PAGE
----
The British and Irish Lions tour of South Africa ratcheted up a gear on Wednesday, when they took on a Springbok-laden South Africa 'A' side in Cape Town.
With 18 World Cup winners named in the 25-man squad for the hosts ahead of the match, the warm-up game became an unofficial fourth test, as South Africa remain in search of much-needed game time ahead of the official three-match test series.
After COVID-19 rocked the Springbok camp last las week, their scheduled match against Georgia was called off, and several players and management staff, including captain Siya Kolisi and head coach Jacques Nienaber, went into isolation.
This forced World Cup-winning head coach Rassie Erasmus, who is now Director of Rugby for South Africa, to step in as the head coach of the South Africa 'A' side, as well as numerous test starters lining up for the warm-up match.
The difference in opposition between the previous warm-up games and this one was clear from the opening minute for the Lions, as South Africa looked much less threatened by the tourists' attack.
It was the hosts that took the early lead with a penalty for offside through Morne Steyn, after Sbu Nkosi was tackled out of play while looking for a try out wide.
Nkosi would get his try a few minutes later, though, as Owen Farrell's chip kick in the South African 22m was charged down by Eben Etzebeth, before Damian de Allende regathered the loose ball to put Nkosi away for a 10-point lead to the hosts in the opening 15 minutes.
It took almost half an hour for the Lions to get their first points of the match, as Owen Farrell put the tourists on the board with a penalty, having crossed into the South African 22m four times previously.
South Africa responded in the form of another try after some World Cup deja vu from Cheslin Kolbe opened the gap for Lukhanyo Am to burst through and score untouched.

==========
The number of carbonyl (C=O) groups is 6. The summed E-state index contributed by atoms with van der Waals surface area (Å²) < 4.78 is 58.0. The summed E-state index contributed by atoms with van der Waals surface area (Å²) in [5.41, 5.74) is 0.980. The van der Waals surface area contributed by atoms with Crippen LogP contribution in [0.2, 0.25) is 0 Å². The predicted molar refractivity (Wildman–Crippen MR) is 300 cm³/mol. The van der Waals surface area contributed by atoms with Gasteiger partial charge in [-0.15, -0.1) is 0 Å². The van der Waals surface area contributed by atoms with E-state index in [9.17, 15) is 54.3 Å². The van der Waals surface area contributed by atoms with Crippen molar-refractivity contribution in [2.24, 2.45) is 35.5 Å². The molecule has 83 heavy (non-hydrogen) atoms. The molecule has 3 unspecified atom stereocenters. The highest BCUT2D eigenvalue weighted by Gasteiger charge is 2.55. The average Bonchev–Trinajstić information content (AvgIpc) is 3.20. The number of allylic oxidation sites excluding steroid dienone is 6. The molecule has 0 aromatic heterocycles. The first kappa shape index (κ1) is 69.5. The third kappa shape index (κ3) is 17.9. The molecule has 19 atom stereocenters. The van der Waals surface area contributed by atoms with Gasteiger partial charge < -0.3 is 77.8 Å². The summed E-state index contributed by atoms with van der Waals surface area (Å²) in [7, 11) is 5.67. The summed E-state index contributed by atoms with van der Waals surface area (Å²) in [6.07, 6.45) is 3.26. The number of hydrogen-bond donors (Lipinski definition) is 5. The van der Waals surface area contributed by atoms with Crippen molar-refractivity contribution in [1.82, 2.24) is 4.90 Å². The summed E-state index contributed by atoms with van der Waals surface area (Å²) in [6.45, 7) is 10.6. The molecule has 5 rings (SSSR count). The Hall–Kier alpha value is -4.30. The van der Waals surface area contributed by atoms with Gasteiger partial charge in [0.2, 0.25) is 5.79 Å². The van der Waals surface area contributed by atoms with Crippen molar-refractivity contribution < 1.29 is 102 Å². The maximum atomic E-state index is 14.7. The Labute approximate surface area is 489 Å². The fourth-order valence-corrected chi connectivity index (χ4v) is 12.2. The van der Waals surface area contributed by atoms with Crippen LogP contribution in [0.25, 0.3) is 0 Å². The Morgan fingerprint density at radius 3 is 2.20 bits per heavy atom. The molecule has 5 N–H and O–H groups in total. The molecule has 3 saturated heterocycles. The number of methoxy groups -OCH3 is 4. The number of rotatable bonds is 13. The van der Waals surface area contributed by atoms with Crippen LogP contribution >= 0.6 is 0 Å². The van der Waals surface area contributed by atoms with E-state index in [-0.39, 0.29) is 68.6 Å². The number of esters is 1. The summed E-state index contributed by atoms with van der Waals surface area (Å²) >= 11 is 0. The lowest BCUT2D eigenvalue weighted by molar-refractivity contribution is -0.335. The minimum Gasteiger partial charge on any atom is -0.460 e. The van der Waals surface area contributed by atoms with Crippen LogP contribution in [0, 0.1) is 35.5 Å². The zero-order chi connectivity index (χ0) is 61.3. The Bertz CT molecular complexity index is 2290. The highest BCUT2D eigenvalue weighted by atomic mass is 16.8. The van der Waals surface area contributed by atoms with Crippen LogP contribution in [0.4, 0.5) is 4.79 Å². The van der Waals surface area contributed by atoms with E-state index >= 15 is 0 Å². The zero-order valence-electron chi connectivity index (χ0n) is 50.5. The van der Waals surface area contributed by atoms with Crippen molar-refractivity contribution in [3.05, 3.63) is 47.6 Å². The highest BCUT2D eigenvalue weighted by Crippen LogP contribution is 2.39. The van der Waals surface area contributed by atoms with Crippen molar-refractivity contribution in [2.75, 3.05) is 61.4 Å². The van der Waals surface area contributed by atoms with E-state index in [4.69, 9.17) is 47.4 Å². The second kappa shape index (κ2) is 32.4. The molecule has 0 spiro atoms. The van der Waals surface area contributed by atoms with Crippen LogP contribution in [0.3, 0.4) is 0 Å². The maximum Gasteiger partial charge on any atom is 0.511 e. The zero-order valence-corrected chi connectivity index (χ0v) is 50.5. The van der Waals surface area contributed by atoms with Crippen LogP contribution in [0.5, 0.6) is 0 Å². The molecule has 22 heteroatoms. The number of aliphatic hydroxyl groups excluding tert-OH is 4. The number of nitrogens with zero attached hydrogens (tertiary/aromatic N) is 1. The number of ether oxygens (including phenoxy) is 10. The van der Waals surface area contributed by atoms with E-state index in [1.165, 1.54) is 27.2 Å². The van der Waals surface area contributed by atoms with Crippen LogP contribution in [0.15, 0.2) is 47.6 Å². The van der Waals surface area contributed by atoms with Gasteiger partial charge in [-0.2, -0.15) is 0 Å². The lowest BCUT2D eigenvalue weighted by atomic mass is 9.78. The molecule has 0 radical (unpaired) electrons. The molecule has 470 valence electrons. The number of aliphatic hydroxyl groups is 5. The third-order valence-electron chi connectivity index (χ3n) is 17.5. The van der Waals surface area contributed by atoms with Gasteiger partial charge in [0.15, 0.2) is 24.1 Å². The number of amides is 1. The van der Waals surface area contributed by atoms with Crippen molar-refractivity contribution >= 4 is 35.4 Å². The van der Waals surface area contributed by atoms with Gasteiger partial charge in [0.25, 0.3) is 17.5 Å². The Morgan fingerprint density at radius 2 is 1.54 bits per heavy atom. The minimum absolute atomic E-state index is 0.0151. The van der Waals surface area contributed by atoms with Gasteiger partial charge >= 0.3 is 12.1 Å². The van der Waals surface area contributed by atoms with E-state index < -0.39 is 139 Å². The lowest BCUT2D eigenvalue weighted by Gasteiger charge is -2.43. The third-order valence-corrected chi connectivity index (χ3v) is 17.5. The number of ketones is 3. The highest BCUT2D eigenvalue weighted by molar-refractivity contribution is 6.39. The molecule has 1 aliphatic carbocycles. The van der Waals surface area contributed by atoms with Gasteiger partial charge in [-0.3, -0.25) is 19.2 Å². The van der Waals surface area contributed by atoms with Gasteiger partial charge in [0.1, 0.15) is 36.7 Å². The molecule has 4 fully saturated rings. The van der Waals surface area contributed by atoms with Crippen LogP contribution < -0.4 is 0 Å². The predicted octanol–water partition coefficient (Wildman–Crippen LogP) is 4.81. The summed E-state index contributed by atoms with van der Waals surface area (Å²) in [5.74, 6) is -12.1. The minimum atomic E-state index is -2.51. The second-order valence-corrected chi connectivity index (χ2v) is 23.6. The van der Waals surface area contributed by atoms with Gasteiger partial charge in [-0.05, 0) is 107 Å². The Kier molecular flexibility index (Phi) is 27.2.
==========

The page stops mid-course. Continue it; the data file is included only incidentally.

Steyn added the conversion, taking the hosts to a 14-point lead with less than 10 minutes left in the first half.
The Lions tested the South African defence for the remainder of the half, with the hosts' maintaining their line well for most of the game.
The tourists were buoyed by a yellow card to South Africa's Faf de Klerk, who spent the rest of the half in the bin for a shoulder charge on Josh Navidi.
The hosts were down to 13 men mere seconds later as Marco van Staden was shown yellow for cynical play on the five meter line.
The Lions could not capitalise on their two-man advantage, though, as they were kept out by the South African defence, eventually giving up a penalty for double movement which took them to half time.
The Lions came out in the second looking to maximise their numbers, spreading the ball wide, to exploit the overlap out wide.
While the South African defence stood up for a while, eventually Wyn Jones got the Lions' first try of the game through a pick and go penalty. Farrell made it a one-try game with the conversion, with five minutes left of the two yellow cards.
The test match feel was palpable in the middle stages of the second half, as the Lions piled on the pressure on South Africa, however the hosts were able to keep their line in defence.
With three minutes left of the match, both sides' defences were uncompromising, as neither side were giving away anything on the pitch.
It was the defensive systems that won out on the day, as South Africa 'A' managed to hold onto the lead for the remainder of the half, winning 17-13, thus handing the Lions their first defeat of the year.
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